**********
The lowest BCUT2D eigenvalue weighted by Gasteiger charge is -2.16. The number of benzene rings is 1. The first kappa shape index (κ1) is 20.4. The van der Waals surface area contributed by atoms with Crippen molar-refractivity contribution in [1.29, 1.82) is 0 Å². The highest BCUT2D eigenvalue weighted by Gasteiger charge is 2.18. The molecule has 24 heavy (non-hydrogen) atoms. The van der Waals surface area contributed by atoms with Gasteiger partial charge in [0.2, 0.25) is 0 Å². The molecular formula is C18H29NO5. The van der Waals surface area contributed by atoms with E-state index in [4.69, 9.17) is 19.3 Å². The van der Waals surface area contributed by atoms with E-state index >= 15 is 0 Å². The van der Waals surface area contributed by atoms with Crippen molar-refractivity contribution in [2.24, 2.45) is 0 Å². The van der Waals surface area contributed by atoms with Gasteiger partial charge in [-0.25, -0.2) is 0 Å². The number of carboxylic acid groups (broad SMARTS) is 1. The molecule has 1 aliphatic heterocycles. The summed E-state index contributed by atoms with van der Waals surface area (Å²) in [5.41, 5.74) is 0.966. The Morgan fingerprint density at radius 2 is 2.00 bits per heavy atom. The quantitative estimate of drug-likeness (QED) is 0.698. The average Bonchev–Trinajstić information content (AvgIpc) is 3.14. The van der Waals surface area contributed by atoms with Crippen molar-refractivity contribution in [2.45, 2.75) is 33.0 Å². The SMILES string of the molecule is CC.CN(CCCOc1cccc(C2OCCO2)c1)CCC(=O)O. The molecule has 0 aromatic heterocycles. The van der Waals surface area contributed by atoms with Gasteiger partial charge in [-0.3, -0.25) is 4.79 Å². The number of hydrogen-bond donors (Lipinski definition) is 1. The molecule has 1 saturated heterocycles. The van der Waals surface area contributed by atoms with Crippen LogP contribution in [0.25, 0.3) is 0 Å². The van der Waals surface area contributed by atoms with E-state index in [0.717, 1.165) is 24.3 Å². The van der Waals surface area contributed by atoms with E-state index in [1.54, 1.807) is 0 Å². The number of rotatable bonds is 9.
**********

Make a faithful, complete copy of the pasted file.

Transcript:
The lowest BCUT2D eigenvalue weighted by Gasteiger charge is -2.16. The number of benzene rings is 1. The first kappa shape index (κ1) is 20.4. The van der Waals surface area contributed by atoms with Crippen molar-refractivity contribution in [1.29, 1.82) is 0 Å². The highest BCUT2D eigenvalue weighted by Gasteiger charge is 2.18. The molecule has 24 heavy (non-hydrogen) atoms. The van der Waals surface area contributed by atoms with Gasteiger partial charge in [0.2, 0.25) is 0 Å². The molecular formula is C18H29NO5. The van der Waals surface area contributed by atoms with E-state index in [4.69, 9.17) is 19.3 Å². The van der Waals surface area contributed by atoms with E-state index >= 15 is 0 Å². The van der Waals surface area contributed by atoms with Crippen molar-refractivity contribution in [2.24, 2.45) is 0 Å². The van der Waals surface area contributed by atoms with Gasteiger partial charge in [-0.25, -0.2) is 0 Å². The number of carboxylic acid groups (broad SMARTS) is 1. The molecule has 1 aliphatic heterocycles. The summed E-state index contributed by atoms with van der Waals surface area (Å²) in [5.41, 5.74) is 0.966. The Morgan fingerprint density at radius 2 is 2.00 bits per heavy atom. The quantitative estimate of drug-likeness (QED) is 0.698. The average Bonchev–Trinajstić information content (AvgIpc) is 3.14. The van der Waals surface area contributed by atoms with Crippen molar-refractivity contribution in [2.45, 2.75) is 33.0 Å². The SMILES string of the molecule is CC.CN(CCCOc1cccc(C2OCCO2)c1)CCC(=O)O. The molecule has 0 aromatic heterocycles. The van der Waals surface area contributed by atoms with Gasteiger partial charge in [-0.3, -0.25) is 4.79 Å². The number of hydrogen-bond donors (Lipinski definition) is 1. The molecule has 1 saturated heterocycles. The van der Waals surface area contributed by atoms with Crippen LogP contribution in [0.25, 0.3) is 0 Å². The van der Waals surface area contributed by atoms with E-state index in [0.717, 1.165) is 24.3 Å². The van der Waals surface area contributed by atoms with E-state index in [1.54, 1.807) is 0 Å². The number of rotatable bonds is 9.